Funny quote from entomology discussion list

Alexey V. Kuprijanov Q at TINEA.USR.PU.RU
Mon Jan 20 11:26:59 CST 1997

Discussing a quote from New Scientist where insects were classified
as non-animals a colleague contributed such a beautiful example:

>   For what it's worth, when I was in 7th grade, our teacher gave us a
>   lecture on rabies in our hygiene class.  He said that rabies could only
>   be transmitted by warm-blooded animals.  Thinking that it could only be
>   transmitted by mammals, I asked him if birds could transmit this
>   disease.  He said no, and reiterated that only warm-blooded animals could
>   transmit rabies.  When I told him that birds were warm blooded, he
>   replied that they were not because they were reptiles.  I graduated high
>   school in spite of his ignorance.
>   Danny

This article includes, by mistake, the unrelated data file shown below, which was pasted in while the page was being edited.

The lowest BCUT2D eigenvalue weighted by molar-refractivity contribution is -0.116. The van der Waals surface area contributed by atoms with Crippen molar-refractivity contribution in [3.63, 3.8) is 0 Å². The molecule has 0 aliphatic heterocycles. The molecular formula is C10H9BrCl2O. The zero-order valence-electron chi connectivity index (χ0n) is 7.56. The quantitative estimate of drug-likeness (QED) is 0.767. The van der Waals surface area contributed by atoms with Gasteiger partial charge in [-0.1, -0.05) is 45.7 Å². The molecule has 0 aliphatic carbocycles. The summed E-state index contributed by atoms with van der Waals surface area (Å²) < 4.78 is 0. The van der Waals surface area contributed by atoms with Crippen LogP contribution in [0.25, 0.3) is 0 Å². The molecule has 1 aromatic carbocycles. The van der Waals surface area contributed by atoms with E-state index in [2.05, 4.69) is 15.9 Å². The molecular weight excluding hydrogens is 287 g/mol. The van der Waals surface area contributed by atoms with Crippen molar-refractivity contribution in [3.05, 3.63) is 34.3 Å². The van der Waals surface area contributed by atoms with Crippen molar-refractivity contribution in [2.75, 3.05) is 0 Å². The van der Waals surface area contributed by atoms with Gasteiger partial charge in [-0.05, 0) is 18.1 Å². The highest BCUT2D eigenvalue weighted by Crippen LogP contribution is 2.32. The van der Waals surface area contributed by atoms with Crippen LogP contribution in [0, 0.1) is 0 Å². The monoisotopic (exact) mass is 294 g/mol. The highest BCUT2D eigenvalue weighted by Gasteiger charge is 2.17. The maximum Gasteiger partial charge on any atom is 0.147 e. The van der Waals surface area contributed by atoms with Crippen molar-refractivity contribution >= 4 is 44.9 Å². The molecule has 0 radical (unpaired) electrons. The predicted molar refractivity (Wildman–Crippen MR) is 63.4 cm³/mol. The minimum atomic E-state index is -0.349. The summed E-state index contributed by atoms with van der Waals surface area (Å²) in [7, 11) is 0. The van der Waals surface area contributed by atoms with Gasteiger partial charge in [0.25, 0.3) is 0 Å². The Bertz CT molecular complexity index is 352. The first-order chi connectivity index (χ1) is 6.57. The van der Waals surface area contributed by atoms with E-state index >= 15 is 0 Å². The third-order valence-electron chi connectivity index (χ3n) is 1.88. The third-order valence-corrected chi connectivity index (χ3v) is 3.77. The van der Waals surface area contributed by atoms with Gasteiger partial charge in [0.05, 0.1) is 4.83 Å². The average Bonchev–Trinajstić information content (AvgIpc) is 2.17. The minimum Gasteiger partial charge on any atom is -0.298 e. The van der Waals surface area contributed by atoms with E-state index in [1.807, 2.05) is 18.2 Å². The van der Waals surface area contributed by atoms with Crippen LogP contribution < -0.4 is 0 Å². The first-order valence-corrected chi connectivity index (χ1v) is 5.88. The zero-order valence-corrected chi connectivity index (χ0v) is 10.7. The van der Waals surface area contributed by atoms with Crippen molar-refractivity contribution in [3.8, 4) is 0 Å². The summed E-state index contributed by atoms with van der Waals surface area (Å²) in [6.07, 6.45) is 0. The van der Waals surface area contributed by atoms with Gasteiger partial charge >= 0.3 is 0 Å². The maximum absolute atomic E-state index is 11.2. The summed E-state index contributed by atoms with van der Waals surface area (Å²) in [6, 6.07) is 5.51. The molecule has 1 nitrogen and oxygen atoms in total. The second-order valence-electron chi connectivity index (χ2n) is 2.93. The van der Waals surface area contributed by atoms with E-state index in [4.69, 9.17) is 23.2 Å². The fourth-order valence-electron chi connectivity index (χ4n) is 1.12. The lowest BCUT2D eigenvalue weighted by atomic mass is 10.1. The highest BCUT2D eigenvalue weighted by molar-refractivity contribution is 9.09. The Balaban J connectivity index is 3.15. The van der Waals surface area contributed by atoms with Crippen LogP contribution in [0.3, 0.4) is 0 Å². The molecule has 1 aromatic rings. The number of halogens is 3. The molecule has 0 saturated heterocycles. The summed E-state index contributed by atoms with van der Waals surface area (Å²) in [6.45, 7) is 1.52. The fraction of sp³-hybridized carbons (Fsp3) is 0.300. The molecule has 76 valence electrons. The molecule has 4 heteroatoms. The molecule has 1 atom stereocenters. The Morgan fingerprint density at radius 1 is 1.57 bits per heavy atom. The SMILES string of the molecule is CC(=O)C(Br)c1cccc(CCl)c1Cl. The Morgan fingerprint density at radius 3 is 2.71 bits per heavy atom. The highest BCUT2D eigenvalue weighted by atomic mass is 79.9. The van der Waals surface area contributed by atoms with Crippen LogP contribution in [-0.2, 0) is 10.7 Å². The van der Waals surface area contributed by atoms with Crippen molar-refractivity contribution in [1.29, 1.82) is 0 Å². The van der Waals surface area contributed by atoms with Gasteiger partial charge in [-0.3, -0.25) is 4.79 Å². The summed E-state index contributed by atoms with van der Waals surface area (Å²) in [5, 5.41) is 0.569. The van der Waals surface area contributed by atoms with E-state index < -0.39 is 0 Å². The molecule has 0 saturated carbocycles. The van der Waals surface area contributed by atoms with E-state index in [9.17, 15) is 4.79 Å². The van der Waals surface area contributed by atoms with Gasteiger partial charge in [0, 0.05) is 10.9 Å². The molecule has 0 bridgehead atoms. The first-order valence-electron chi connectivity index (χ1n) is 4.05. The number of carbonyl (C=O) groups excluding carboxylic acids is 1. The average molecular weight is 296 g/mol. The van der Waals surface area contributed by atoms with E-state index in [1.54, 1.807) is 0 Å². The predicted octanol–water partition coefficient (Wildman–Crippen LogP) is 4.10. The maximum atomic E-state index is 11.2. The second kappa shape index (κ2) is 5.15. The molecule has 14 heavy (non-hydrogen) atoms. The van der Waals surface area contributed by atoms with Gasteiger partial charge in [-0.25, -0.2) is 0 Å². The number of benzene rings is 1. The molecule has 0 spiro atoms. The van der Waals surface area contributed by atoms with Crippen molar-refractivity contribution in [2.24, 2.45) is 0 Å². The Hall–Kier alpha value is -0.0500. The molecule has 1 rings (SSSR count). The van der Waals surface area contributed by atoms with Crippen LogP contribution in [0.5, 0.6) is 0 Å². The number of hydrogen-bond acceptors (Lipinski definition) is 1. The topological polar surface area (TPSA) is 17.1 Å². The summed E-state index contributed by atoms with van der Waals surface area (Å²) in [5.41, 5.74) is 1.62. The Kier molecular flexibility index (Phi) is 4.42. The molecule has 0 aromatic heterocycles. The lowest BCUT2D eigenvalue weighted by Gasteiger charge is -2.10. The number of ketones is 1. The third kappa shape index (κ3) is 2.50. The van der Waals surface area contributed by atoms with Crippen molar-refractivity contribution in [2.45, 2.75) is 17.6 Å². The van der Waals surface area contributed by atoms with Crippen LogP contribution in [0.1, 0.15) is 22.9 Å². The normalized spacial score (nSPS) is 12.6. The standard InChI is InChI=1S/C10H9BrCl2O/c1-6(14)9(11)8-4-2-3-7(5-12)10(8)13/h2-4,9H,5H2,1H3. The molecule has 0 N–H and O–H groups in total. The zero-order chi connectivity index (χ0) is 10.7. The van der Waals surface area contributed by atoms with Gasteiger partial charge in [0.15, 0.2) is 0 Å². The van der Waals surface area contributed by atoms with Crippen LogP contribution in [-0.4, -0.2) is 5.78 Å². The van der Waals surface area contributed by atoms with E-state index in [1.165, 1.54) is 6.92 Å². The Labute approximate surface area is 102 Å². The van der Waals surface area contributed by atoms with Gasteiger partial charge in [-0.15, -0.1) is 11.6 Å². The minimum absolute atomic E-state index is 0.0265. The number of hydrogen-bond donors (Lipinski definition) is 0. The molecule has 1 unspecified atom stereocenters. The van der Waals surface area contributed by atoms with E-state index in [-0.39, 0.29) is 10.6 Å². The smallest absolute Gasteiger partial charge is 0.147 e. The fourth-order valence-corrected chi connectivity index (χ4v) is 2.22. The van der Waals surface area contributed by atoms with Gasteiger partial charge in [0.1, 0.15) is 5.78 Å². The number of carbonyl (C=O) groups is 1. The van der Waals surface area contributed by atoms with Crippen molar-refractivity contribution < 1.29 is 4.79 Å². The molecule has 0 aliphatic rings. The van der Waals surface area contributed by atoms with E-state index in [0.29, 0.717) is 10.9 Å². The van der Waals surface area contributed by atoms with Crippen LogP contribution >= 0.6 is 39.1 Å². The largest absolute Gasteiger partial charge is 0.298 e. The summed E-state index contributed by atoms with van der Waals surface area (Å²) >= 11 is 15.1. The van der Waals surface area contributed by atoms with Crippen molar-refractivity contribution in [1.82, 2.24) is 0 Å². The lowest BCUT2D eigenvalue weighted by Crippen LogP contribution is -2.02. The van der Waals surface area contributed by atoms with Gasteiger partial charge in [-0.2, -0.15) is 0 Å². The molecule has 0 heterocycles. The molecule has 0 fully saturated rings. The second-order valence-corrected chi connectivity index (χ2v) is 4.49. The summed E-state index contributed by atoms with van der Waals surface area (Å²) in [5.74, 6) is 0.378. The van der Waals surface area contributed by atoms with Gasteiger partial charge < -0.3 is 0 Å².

A nice consequence of the 'cladistisation' of the teachers-folktaxonomy...
A phylogenetic approach to the classification, of course, should pay
little attention to the independently evolved similar character-states,
but when the taxonomists aware of parallelisms, laypeople may well do not.
Of course, such names as 'warm-blooded animals' should be rejected from
the scientific taxonomy for the sake of the true phylogenetic approach
as well as the notion of birds as a separate class, equal in rank with
and opposed to the reptiles, but what not-so-sofisticated laypersons
should do? How they can easily retrieve the information about parallelisms
from a cladistic classification?

Perhaps, there should be established two classifications: one for
taxonomists and another for the laypersons?


| Alexey V. Kuprijanov            (Lepidoptera: Incurvarioidea) |
|                                                               |
| St. Petersburg Society of Naturalists                         |
| Univrsitetskaya emb. 7/9                                      |
| St. Petersburg 199034                                         |
| R U S S I A                      e-mail: Q at TINEA.USR.PU.RU    |

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